1. Dow Jones Industrial Average (DJIA): Perhaps the most well-known price-weighted index, the DJIA includes 30 significant stocks traded on the New York Stock Exchange (NYSE) and the Nasdaq. The index, which was first calculated in 1896, is computed using a price-weighted methodology.2. Nikkei 225: This is a price-weighted stock market index for the Tokyo Stock Exchange (TSE). It has been calculated daily by the Nihon Keizai Shimbun (The Nikkei) newspaper since 1950. The Nikkei 225 includes the top 225 companies listed in the Tokyo Stock Exchange.3. NYSE ARCA Airline Index: An example of a more specialized price-weighted index, the NYSE ARCA Airline Index includes airlines and its computation is tailored to its specific industry.

Frequently Asked Questions(FAQ)

What is a Price-Weighted Index?

A Price-Weighted Index is a type of stock market index where each constituent company’s stock makes up a portion of the total index proportional to its share price, not its total market value.

Can you give an example of a Price-Weighted Index?

One of the most well-known examples of a Price-Weighted Index is the Dow Jones Industrial Average.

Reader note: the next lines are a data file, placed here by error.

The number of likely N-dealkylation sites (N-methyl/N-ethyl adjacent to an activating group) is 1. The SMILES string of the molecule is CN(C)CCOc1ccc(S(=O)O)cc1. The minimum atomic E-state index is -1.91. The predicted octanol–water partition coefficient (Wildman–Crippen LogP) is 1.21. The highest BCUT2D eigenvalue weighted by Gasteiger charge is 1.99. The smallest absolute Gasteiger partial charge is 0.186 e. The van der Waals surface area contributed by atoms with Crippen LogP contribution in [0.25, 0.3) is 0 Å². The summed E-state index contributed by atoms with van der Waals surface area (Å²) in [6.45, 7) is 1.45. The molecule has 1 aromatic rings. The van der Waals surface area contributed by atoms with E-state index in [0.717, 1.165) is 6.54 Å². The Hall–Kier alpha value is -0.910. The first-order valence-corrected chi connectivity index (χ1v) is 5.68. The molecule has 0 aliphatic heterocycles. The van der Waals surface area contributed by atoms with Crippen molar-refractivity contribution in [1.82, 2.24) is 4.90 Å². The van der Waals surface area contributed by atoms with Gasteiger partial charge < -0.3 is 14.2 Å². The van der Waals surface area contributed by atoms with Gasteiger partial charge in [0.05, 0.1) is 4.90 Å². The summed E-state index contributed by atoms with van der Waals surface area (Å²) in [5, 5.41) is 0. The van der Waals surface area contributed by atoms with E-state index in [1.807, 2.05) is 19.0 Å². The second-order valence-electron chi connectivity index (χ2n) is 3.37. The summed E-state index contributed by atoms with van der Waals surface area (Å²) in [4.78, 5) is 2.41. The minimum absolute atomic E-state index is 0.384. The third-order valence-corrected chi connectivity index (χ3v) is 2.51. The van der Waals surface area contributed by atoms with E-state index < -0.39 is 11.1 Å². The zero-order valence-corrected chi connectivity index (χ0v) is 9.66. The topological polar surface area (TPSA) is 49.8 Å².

How is a Price-Weighted Index calculated?

It’s calculated by adding the prices of all stocks in the index and dividing by the number of stocks. The stock with the highest price has the most influence over the index’s movements.

How does a Price-Weighted Index differ from a Market Capitalization-Weighted Index?

In a Market Capitalization-Weighted Index, companies are weighted by their total market value, not just their stock price. This means larger companies have a much larger impact on the index’s movements.

What are the pros and cons of using a Price-Weighted Index?

The main advantage of a Price-Weighted Index is its simplicity, as it’s quite easy to calculate. However, a major disadvantage is that it can be skewed by companies with high stock prices and doesn’t consider the total value of a company.

If a company splits its stock, will it affect a Price-Weighted Index?

Yes, if a company in the index splits its stock, it can decrease the stock’s price and therefore the overall index, even if the company’s total value hasn’t actually changed.

Is a Price-Weighted Index a good representation of market trends?

This largely depends on the particular market being tracked. However, because a Price-Weighted Index doesn’t consider a company’s total market value, it might not fully capture market trends.

How often is a Price-Weighted Index re-calibrated?

It varies depending on the specific rules of the index, but typically they are re-calibrated to account for stock splits, dividends, or other corporate actions affecting stock prices.

If a company’s share price rises, does it mean it will impact the Price-Weighted Index highly?

Yes, a rise in the share price of a company in a Price-Weighted Index will increase the value of the index, assuming all other prices remain constant.